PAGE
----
TV DVD quicktake reviews archive, short TV reviews

TV DVD QuickTakes Archive

TV Home / Entertainment Channel / Bullz-Eye Home

The Addams Family: Volume Two
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It’s still a little mystifying as to why MGM decided to release this series in volumes rather than full-season sets, but, ultimately, you have to just accept it and say, “Eh, at least they’re here.” And, more importantly, the studio’s had the class to add a lot of special features. In addition to 21 episodes of the creepiest, kookiest, most mysterious and spookiest family of the ‘60s (sorry, Munsters, you’re just not even in the same league), there’s a very interesting featurette entitled, “Mad About The Addams,” where experts discuss the history of the show, as well as its cultural impact. In addition, a slightly less impressive interactive featurette is “Guest Star Séance,” which “conjures up” clips of the series’ more notable guest stars, along with a spooky voiceover, offering a few tidbits of trivia about each person. One episode has a Tombstone Trivia track (think “Pop-Up Video”), and there are a few commentaries as well, but the one from author Stephen Cox is decidedly more illuminating than those from Thing and Cousin Itt. (And, yes, we’re serious, there really is commentary from Thing and Cousin Itt.) You’ll find that “The Addams Family” remains one of the most immaculate transitions from cartoon to live-action series in television history.

Alex Borstein: Drop Dead Gorgeous
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Alex Borstein is indeed a very funny lady. Most folks know her as the voice of Lois Griffin on “Family Guy,” or through her work on “MADtv”; unfortunately, this DVD is a mixed affair. Some moments are worthwhile – her impressions of Renee Zellweger and Natalie Merchant are particularly funny – while other bits, like a closing segment that gets a little too close to cornball territory, miss the mark. Especially painful is opening act Teddy Towne, played by Ted Hardwick; this guy is anything but funny, and you’re best left just not watching his segment at all. As an added bonus, Borstein takes the viewer through the “Family Guy” headquarters for a little tour. All in all, it’s a pleasant, though by no means essential, purchase for the Borstein fan.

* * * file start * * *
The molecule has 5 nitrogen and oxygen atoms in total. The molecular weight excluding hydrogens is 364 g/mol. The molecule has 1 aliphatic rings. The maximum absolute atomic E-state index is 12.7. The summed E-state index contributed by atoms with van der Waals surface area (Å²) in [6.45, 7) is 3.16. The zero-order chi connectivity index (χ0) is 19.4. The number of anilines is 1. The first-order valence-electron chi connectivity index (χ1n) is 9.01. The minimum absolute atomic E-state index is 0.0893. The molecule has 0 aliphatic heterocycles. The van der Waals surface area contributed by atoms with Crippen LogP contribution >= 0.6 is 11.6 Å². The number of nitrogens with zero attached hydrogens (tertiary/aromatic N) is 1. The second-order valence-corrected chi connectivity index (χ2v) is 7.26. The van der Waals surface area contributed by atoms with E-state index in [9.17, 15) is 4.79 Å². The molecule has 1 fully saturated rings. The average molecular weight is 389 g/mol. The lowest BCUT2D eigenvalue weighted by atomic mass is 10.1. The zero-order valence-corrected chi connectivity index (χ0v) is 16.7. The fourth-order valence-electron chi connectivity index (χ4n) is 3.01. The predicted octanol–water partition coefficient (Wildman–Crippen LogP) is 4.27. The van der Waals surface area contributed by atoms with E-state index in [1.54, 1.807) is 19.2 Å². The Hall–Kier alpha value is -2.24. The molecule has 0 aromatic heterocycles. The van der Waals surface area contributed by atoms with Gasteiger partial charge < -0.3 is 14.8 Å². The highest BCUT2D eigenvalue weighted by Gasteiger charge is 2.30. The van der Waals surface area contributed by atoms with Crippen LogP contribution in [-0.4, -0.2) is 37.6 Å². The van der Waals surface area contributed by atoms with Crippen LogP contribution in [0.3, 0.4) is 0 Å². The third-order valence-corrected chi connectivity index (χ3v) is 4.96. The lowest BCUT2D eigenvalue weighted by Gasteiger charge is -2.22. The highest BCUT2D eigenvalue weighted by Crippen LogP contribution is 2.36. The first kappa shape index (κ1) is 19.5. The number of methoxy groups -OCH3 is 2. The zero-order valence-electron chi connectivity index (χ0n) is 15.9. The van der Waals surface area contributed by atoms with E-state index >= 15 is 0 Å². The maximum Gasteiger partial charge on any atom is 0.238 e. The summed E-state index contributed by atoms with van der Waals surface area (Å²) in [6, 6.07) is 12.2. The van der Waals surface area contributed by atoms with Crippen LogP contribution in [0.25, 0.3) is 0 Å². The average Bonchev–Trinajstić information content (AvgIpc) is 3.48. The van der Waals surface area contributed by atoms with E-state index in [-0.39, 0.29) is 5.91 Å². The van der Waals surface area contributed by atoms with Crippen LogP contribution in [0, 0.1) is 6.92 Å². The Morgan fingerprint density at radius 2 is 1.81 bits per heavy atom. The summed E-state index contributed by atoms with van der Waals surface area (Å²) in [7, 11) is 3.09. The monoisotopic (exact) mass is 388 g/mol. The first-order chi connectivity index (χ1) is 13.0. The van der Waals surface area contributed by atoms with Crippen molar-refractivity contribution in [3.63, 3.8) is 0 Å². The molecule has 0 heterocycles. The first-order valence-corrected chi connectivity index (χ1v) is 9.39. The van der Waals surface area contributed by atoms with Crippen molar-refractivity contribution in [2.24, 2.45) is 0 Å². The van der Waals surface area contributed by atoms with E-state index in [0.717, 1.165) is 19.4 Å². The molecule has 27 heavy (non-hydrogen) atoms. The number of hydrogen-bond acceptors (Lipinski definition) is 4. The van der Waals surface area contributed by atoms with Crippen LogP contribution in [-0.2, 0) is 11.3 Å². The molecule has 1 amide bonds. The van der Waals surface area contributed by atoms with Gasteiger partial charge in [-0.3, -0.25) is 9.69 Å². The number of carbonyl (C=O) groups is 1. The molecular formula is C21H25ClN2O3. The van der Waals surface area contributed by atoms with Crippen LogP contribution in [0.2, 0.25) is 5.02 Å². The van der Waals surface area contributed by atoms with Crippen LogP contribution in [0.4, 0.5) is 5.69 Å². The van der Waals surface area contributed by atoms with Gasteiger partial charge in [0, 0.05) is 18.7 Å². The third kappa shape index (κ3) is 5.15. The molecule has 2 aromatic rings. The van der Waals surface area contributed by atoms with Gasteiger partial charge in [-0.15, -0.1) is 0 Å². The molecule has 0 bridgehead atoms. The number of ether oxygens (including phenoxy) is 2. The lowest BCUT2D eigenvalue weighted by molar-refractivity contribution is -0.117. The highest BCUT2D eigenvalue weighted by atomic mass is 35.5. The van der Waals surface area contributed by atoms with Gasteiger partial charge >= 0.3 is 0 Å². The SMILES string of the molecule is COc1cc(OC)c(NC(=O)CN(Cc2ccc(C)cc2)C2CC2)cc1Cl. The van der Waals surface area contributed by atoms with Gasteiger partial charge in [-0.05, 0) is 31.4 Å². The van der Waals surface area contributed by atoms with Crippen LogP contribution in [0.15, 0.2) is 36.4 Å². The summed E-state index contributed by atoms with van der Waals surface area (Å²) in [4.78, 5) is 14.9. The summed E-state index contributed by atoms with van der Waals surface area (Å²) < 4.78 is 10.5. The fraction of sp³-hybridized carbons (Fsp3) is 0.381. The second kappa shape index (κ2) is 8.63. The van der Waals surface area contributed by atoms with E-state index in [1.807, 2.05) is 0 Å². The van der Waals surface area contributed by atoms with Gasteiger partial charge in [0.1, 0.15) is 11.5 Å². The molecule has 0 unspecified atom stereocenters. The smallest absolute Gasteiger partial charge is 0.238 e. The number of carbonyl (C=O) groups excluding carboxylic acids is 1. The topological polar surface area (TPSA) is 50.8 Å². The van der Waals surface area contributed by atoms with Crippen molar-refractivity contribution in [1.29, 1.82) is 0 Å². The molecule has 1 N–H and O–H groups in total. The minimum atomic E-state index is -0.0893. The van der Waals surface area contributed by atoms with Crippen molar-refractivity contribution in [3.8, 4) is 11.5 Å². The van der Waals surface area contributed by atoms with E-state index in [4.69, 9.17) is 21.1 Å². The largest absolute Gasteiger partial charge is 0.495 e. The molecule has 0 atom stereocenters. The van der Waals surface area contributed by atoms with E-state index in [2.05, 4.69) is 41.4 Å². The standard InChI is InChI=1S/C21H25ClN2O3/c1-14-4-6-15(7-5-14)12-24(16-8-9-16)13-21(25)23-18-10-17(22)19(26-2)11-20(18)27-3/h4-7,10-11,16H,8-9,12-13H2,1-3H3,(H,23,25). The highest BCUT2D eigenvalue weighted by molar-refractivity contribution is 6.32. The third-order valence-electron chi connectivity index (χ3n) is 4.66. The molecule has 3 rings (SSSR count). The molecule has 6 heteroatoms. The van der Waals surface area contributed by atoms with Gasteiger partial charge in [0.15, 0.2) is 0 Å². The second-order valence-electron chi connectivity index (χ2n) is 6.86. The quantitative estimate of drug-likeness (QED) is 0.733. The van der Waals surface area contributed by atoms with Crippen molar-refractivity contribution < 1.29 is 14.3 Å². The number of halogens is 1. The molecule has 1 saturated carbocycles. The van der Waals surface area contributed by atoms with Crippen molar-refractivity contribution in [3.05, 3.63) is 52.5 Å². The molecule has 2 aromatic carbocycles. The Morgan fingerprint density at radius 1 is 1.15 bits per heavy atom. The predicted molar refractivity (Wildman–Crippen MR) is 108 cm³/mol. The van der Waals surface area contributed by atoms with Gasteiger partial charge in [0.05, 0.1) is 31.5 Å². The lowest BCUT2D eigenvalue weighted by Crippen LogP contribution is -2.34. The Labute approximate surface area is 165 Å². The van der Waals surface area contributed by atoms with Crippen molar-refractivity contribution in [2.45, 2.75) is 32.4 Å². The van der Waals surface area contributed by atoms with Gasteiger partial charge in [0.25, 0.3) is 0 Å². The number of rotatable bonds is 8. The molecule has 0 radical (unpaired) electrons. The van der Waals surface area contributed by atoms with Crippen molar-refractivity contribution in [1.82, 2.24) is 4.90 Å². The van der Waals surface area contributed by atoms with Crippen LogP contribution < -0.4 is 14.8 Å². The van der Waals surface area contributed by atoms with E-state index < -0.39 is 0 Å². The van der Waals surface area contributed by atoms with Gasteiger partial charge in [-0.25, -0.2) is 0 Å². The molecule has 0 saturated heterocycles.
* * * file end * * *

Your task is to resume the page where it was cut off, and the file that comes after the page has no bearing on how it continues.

Alias: The Complete Fourth Season
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What happens when you’ve done everything you possibly can? You do it again, of course. The fourth season of the hit drama starts all over with Sydney, Vaughn, Dixon, Marshall and Jack working together again, this time for a CIA-controlled black ops unit run by, you guessed it, Arvin Sloan. The one new face in the group is Sydney’s half-sister Nadia, but it all feels the same. Sydney and Vaughn butt heads over their relationship; Jack and Arvin are emotionally cold; and Marshall plays the comedic relief. Oh, and did I mention the Russian zombies? Yeah, there's some of those here too.

Alias: The Final Season
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It’s shocking enough to wake up and discover that you’re the victim of a horrendous car accident (not to mention that the love of your life – who’s just told you that he’s not the person he said he was – might be dead), but when you have a bunch of baddies posing as EMTs shooting at you with machine guns, well, you can go ahead and file that under “Bad Day.” Sydney Bristow (Jennifer Garner) has been having a lot of those lately after joining the CIA back in year one of “Alias,” and though the series has arguably gotten out of hand since its premiere, this fifth and final season looks to tie up any loose ends by finally resolving just who the good guys and bad guys really are. The flip-flopping loyalties have been one of my biggest concerns, and it’s nice to know that, yes, both Arvin Sloan (Ron Rifkin) and Mama Bristow (Lena Olin) are indeed pure evil. Of course, since it’s the last season, the writers have also taken it upon themselves to clean house, killing just about every character they can without causing fan uproar. It also marks the dismissal of Greg Grunberg from the series, who, luckily, gets away unscathed, while Michael Vartan isn’t quite so lucky… or is he? Balthazar Getty (the new Vaughn) and Rachel Nichols (the new Sydney) are also introduced as new recruits for APO, but while they struggle to integrate into an already tight cast, the series ends well before they’re given the chance. Forget about Rimbaldi, it’s Garner who holds the true power in this story.